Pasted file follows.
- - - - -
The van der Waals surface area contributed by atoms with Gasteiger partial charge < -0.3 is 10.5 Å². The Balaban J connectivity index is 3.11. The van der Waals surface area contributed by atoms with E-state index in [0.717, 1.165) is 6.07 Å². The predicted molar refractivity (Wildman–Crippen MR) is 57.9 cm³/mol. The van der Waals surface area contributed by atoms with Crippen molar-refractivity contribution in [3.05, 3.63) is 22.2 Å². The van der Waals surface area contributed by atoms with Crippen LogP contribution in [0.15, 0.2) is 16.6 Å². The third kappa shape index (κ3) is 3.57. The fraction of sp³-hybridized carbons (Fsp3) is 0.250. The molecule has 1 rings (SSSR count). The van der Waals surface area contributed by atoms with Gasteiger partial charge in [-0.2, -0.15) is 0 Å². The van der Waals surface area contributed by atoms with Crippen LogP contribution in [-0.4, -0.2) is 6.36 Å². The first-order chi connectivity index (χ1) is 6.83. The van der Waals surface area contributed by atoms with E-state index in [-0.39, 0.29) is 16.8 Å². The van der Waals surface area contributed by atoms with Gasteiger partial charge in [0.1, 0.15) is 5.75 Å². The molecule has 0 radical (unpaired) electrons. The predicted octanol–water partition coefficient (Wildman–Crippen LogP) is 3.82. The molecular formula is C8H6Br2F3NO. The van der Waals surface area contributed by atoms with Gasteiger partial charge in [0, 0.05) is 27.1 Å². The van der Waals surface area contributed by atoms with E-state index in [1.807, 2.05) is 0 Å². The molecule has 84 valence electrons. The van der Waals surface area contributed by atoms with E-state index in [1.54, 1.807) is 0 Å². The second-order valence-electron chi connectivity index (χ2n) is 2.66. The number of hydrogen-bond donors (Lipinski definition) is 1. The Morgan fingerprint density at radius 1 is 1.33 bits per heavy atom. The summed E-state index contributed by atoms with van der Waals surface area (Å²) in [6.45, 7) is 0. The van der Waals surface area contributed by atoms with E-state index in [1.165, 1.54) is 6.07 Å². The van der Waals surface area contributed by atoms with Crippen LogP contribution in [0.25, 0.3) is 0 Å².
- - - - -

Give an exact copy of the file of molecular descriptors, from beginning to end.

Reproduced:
The van der Waals surface area contributed by atoms with Gasteiger partial charge < -0.3 is 10.5 Å². The Balaban J connectivity index is 3.11. The van der Waals surface area contributed by atoms with E-state index in [0.717, 1.165) is 6.07 Å². The predicted molar refractivity (Wildman–Crippen MR) is 57.9 cm³/mol. The van der Waals surface area contributed by atoms with Crippen molar-refractivity contribution in [3.05, 3.63) is 22.2 Å². The van der Waals surface area contributed by atoms with Crippen LogP contribution in [0.15, 0.2) is 16.6 Å². The third kappa shape index (κ3) is 3.57. The fraction of sp³-hybridized carbons (Fsp3) is 0.250. The molecule has 1 rings (SSSR count). The van der Waals surface area contributed by atoms with Gasteiger partial charge in [-0.2, -0.15) is 0 Å². The van der Waals surface area contributed by atoms with Crippen LogP contribution in [-0.4, -0.2) is 6.36 Å². The first-order chi connectivity index (χ1) is 6.83. The van der Waals surface area contributed by atoms with E-state index in [-0.39, 0.29) is 16.8 Å². The van der Waals surface area contributed by atoms with Gasteiger partial charge in [0.1, 0.15) is 5.75 Å². The molecule has 0 radical (unpaired) electrons. The predicted octanol–water partition coefficient (Wildman–Crippen LogP) is 3.82. The molecular formula is C8H6Br2F3NO. The van der Waals surface area contributed by atoms with Gasteiger partial charge in [0, 0.05) is 27.1 Å². The van der Waals surface area contributed by atoms with E-state index in [1.807, 2.05) is 0 Å². The molecule has 84 valence electrons. The van der Waals surface area contributed by atoms with E-state index in [1.54, 1.807) is 0 Å². The second-order valence-electron chi connectivity index (χ2n) is 2.66. The number of hydrogen-bond donors (Lipinski definition) is 1. The Morgan fingerprint density at radius 1 is 1.33 bits per heavy atom. The summed E-state index contributed by atoms with van der Waals surface area (Å²) in [6.45, 7) is 0. The van der Waals surface area contributed by atoms with E-state index in [1.165, 1.54) is 6.07 Å². The van der Waals surface area contributed by atoms with Crippen LogP contribution in [0.25, 0.3) is 0 Å².